Severe weather events disproportionately affect people with spinal cord injuries and disabilities. A multidisciplinary team of University of Miami researchers is leading a U-LINK project aimed at changing those circumstances by using education, innovation, and outreach.
While towns across Florida and the Carolinas are cleaning up in the aftermath of Hurricane Ian and the death toll climbs, several high profile climate change skeptics are questioning the connection between the hurricane and human-caused climate change.
The recovery response to Hurricane Ian in Florida has been informed by the efforts of two University of Alabama in Huntsville (UAH) Earth System Science Center (ESSC) research associates who have been analyzing pre-event and post-event satellite remote sensing data.
By: Bill Wellock | Published: October 5, 2022 | 1:50 pm | SHARE: Hurricane Ian left a path of destruction in its wake, and communities in Florida and elsewhere are working to rebuild in the aftermath.Florida State University faculty are available to speak to media covering post-storm recovery efforts.COMMUNITY RESILIENCE Brad Schmidt, professor, Department of Psychology [email protected]
By: Bill Wellock | Published: September 20, 2022 | 8:42 am | SHARE: Meteorologists predict current La Niña conditions will persist this year through a third consecutive winter, a situation that usually brings a more active late hurricane season, followed by a dry and warm fall and winter across Florida.La Niña is the popular name for a phase of what meteorologists call the “El Niño-Southern Oscillation,” or ENSO, a recurring pattern of relatively warmer and cooler surface-water temperatures in the central and eastern Pacific Ocean.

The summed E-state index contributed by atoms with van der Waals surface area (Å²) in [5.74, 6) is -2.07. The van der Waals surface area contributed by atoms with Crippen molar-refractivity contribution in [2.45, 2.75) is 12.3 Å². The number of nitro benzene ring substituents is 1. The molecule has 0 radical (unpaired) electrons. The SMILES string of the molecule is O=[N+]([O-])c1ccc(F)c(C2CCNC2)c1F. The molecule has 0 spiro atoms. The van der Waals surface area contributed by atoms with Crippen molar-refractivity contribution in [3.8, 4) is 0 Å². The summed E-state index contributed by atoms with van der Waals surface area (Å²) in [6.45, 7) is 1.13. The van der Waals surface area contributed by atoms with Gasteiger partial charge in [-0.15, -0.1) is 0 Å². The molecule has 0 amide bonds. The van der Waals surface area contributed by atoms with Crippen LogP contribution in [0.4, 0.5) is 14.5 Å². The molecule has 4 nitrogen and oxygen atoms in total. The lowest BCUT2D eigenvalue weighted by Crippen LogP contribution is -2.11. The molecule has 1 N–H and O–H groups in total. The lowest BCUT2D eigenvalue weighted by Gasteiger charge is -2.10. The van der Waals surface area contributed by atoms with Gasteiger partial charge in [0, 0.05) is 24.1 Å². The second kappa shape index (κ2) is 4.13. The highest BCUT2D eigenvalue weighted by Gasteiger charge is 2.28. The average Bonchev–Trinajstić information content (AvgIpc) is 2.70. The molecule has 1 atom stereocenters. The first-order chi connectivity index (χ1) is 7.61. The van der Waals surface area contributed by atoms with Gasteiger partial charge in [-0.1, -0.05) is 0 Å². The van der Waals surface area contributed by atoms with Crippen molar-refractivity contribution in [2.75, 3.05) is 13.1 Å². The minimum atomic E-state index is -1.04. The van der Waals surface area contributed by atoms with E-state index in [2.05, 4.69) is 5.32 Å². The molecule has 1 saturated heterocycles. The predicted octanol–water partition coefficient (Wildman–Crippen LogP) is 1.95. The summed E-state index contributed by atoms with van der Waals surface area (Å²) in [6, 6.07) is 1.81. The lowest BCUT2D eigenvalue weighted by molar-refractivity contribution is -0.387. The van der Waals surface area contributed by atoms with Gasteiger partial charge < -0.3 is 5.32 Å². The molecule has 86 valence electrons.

Los científicos del Laboratorio Nacional Oak Ridge, en colaboración con múltiples universidades, ONGs y organizaciones locales, están investigando como las microrredes pueden proporcionar electricidad más asequible, confiable y sostenible a comunidades históricamente desatendidas en Puerto Rico. En este proyecto, ORNL está desarrollando un control que permite operar un grupo de microrredes en un clúster, lo cual mejora la resiliencia en su operación inclusive cuando parte de la microrred está afectada por un desastre natural.
Researchers at the University of Notre Dame with collaborators at Rice University and the Environmental Defense Fund, deployed new surveys to assess the economic and health impacts of the pandemic nationally, but with a special focus on those hit by back-to-back climate disasters.
Improving overall hurricane and severe weather resilience of coastal communities is the goal of a five-year, $505,000 National Science Foundation (NSF) CAREER grant awarded to a researcher at The University of Alabama in Huntsville (UAH).
New research published today shows that if it were not for the impact of climate change, up to 50 percent of residences in Houston’s Harris County would not have been flooded by Hurricane Harvey five years ago.
Researchers found a lack of preparedness, specifically to evacuate carless and vulnerable populations. Only seven cities had strong plans, including Charlotte, North Carolina; Cleveland; Jacksonville; Miami; New Orleans; New York; and Philadelphia. Twenty cities achieved a moderate rating, six cities had a weak rating and 17 plans were not available or do not exist. Among the cities with plans not found include Atlanta, Chicago, Detroit, Las Vegas, Los Angeles and Minneapolis.
Notre Dame researchers are racing against time to create a new framework for community recovery from natural disasters, educate homeowners on risks and encourage incentives for climate-resilient homes before the next extreme event hits.